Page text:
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  1. #1
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    Help with subquery..

    I've never used subqueries before and after trying for a while I still haven't..

    I had two statements before. I would save the result from the first to a variable ($result) and use it in the second.

    SELECT field1 FROM table WHERE (field1 ='$x' AND field2 = '$y');

    UPDATE table SET field3 = '$result', field1 = NULL, field2 = NULL WHERE field1 ='$x' AND field2 = '$y' LIMIT 1";

    Am I right in thinking I can do this in one query using a subquery? I came up with the below but its not working so obviously I'm doing something wrong.

    UPDATE table SET field3 = (SELECT field1 FROM table WHERE field1 ='$x' AND field2 = '$y'), field1 = NULL, field2 = NULL WHERE field1 ='$x' AND field2 = '$y' LIMIT 1";

    Any help would be great!

  • #2
    Supreme Master coder! Old Pedant's Avatar
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    You do *NOT* want a subquery for this.

    MySQL UPDATE syntax is weird but a little more user-friendly than the syntax in other DBs.

    http://dev.mysql.com/doc/refman/5.5/en/update.html

    Code:
    UPDATE table 
    SET field3 = field1, field1 = NULL, field2 = NULL 
    WHERE field1 ='$x' AND field2 = '$y' LIMIT 1
    But that will update field3 with field1 *FROM THE SAME RECORD*.

    If your
    Code:
    SELECT field1 FROM table WHERE (field1 ='$x' AND field2 = '$y');
    can return more than one record, then I don't understand what you are trying to do.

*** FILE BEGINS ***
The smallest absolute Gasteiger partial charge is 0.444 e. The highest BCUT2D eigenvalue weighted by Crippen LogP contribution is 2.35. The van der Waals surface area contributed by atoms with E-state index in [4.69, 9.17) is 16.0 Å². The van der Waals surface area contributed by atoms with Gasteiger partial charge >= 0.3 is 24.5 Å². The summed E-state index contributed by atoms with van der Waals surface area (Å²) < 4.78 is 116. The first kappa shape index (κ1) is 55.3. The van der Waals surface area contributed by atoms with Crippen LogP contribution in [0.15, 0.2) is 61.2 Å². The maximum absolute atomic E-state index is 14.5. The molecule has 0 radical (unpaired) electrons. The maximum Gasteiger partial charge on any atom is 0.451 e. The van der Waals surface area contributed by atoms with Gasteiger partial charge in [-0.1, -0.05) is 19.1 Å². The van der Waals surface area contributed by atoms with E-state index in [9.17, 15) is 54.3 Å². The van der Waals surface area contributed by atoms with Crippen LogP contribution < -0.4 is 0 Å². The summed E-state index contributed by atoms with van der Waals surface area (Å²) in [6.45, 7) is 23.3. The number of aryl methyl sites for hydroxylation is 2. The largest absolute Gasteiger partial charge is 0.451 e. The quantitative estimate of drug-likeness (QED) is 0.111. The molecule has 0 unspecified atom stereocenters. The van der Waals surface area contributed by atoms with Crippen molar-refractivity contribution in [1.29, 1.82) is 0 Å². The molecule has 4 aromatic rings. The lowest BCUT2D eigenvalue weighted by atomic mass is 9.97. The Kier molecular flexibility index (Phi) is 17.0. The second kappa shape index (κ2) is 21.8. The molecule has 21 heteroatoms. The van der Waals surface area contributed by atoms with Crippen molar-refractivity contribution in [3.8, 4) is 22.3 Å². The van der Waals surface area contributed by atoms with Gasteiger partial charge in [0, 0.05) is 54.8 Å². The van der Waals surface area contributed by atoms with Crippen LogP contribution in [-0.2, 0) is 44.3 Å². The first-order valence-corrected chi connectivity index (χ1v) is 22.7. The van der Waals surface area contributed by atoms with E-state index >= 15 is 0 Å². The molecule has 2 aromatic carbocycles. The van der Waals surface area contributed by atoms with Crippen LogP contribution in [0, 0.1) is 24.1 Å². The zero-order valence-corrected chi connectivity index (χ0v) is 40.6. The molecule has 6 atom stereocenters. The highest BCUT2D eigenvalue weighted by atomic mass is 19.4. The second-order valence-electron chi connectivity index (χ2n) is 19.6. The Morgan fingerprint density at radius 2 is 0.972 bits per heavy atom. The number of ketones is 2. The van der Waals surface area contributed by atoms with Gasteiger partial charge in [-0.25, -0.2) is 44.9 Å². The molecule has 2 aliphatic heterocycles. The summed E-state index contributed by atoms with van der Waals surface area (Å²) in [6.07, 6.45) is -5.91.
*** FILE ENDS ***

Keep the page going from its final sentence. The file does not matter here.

An optimist sees the glass as half full.
    A pessimist sees the glass as half empty.
    A realist drinks it no matter how much there is.

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  • #3
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    It's to activate an email account.

    Field 1 is the temporary holding cell for the email address.

    Field 2 is the activation code sent in an email to user.

    Field 3 is the active email address.

    So it's checking that the email and activation code match those in the database and then moving the email address from the holding cell to the active cell, and setting the holding cell and activation fields to NULL.

    Thats the idea anyway...

  • #4
    Supreme Master coder! Old Pedant's Avatar
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    Happiness. Use what I showed you.

    Assuming that all your activation codes are unique, that's the answer. (And you can ensure they are unique by creating a UNIQUE KEY on that field.)

    Oh...and there's no reason for the LIMIT 1, then. It won't hurt, but if the activation codes are unique then there's never a possibility of more than one record being updated. (Actually, it's the combination of email address and code that has to be unique.)
    An optimist sees the glass as half full.
    A pessimist sees the glass as half empty.
    A realist drinks it no matter how much there is.

  • #5
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    Thanks, I didn't know you could copy fields like that, will come in handy

    I'll check out the unique key too, I currently use
    PHP Code:
    md5(uniqid(rand(), true)) 
    to generate the activation code but it isn't fool proof. The unique key could be useful to regenerate the code if it isn't unique.

    Thanks for the advice.


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